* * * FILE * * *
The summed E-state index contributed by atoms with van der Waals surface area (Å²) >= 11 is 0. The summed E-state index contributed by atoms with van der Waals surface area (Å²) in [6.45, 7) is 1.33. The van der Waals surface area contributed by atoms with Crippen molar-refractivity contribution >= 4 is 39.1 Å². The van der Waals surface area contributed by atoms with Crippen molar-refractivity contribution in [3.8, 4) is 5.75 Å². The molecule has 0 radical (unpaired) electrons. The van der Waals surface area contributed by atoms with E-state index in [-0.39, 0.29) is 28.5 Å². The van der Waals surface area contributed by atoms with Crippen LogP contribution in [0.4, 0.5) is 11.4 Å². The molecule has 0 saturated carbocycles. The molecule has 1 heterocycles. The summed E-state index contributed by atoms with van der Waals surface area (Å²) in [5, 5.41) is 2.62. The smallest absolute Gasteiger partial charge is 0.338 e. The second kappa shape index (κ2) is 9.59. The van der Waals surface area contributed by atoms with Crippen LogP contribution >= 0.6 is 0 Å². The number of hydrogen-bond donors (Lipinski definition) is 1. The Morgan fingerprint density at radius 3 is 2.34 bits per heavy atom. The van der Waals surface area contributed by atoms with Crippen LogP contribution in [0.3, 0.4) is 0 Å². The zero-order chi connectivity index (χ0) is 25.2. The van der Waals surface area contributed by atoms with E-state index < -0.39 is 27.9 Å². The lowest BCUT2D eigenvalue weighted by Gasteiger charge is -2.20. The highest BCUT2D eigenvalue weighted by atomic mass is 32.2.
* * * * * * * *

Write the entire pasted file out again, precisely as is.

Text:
The summed E-state index contributed by atoms with van der Waals surface area (Å²) >= 11 is 0. The summed E-state index contributed by atoms with van der Waals surface area (Å²) in [6.45, 7) is 1.33. The van der Waals surface area contributed by atoms with Crippen molar-refractivity contribution >= 4 is 39.1 Å². The van der Waals surface area contributed by atoms with Crippen molar-refractivity contribution in [3.8, 4) is 5.75 Å². The molecule has 0 radical (unpaired) electrons. The van der Waals surface area contributed by atoms with E-state index in [-0.39, 0.29) is 28.5 Å². The van der Waals surface area contributed by atoms with Crippen LogP contribution in [0.4, 0.5) is 11.4 Å². The molecule has 0 saturated carbocycles. The molecule has 1 heterocycles. The summed E-state index contributed by atoms with van der Waals surface area (Å²) in [5, 5.41) is 2.62. The smallest absolute Gasteiger partial charge is 0.338 e. The second kappa shape index (κ2) is 9.59. The van der Waals surface area contributed by atoms with Crippen LogP contribution >= 0.6 is 0 Å². The number of hydrogen-bond donors (Lipinski definition) is 1. The Morgan fingerprint density at radius 3 is 2.34 bits per heavy atom. The van der Waals surface area contributed by atoms with Crippen LogP contribution in [0.3, 0.4) is 0 Å². The zero-order chi connectivity index (χ0) is 25.2. The van der Waals surface area contributed by atoms with E-state index < -0.39 is 27.9 Å². The lowest BCUT2D eigenvalue weighted by Gasteiger charge is -2.20. The highest BCUT2D eigenvalue weighted by atomic mass is 32.2.